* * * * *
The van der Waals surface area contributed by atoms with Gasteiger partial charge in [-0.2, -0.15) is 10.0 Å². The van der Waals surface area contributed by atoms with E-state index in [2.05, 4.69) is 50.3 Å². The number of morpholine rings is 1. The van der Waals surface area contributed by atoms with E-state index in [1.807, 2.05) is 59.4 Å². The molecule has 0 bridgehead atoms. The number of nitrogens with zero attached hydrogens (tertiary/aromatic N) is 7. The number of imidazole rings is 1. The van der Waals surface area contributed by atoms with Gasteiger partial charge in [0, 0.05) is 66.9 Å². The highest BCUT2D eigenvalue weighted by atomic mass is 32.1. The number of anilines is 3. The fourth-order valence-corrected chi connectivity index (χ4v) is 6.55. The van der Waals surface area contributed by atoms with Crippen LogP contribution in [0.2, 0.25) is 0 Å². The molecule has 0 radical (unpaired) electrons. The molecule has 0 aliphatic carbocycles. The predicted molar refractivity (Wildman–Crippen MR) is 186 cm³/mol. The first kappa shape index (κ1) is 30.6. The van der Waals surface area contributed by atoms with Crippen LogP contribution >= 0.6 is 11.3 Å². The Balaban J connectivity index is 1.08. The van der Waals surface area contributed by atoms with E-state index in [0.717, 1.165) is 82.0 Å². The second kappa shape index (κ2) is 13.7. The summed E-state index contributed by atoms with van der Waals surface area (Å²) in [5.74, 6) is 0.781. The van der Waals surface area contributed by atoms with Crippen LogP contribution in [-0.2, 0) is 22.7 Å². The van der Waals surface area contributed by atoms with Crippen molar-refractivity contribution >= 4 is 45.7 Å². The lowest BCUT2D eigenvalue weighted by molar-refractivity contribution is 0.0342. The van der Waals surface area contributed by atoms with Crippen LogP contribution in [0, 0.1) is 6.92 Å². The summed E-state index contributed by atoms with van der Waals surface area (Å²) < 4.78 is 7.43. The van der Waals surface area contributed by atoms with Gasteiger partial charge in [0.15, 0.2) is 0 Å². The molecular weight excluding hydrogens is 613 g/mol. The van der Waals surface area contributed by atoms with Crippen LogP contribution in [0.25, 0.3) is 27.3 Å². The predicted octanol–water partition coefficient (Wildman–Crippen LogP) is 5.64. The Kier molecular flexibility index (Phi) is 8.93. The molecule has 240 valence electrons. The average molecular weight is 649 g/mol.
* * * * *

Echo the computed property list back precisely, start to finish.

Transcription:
The van der Waals surface area contributed by atoms with Gasteiger partial charge in [-0.2, -0.15) is 10.0 Å². The van der Waals surface area contributed by atoms with E-state index in [2.05, 4.69) is 50.3 Å². The number of morpholine rings is 1. The van der Waals surface area contributed by atoms with E-state index in [1.807, 2.05) is 59.4 Å². The molecule has 0 bridgehead atoms. The number of nitrogens with zero attached hydrogens (tertiary/aromatic N) is 7. The number of imidazole rings is 1. The van der Waals surface area contributed by atoms with Gasteiger partial charge in [0, 0.05) is 66.9 Å². The highest BCUT2D eigenvalue weighted by atomic mass is 32.1. The number of anilines is 3. The fourth-order valence-corrected chi connectivity index (χ4v) is 6.55. The van der Waals surface area contributed by atoms with Crippen LogP contribution in [0.2, 0.25) is 0 Å². The molecule has 0 radical (unpaired) electrons. The molecule has 0 aliphatic carbocycles. The predicted molar refractivity (Wildman–Crippen MR) is 186 cm³/mol. The first kappa shape index (κ1) is 30.6. The van der Waals surface area contributed by atoms with Crippen LogP contribution >= 0.6 is 11.3 Å². The Balaban J connectivity index is 1.08. The van der Waals surface area contributed by atoms with E-state index in [0.717, 1.165) is 82.0 Å². The second kappa shape index (κ2) is 13.7. The summed E-state index contributed by atoms with van der Waals surface area (Å²) in [5.74, 6) is 0.781. The van der Waals surface area contributed by atoms with Crippen LogP contribution in [-0.2, 0) is 22.7 Å². The van der Waals surface area contributed by atoms with Crippen molar-refractivity contribution >= 4 is 45.7 Å². The lowest BCUT2D eigenvalue weighted by molar-refractivity contribution is 0.0342. The van der Waals surface area contributed by atoms with Crippen LogP contribution in [0, 0.1) is 6.92 Å². The summed E-state index contributed by atoms with van der Waals surface area (Å²) < 4.78 is 7.43. The van der Waals surface area contributed by atoms with Gasteiger partial charge in [0.15, 0.2) is 0 Å². The molecular weight excluding hydrogens is 613 g/mol. The van der Waals surface area contributed by atoms with Crippen LogP contribution in [0.25, 0.3) is 27.3 Å². The predicted octanol–water partition coefficient (Wildman–Crippen LogP) is 5.64. The Kier molecular flexibility index (Phi) is 8.93. The molecule has 240 valence electrons. The average molecular weight is 649 g/mol.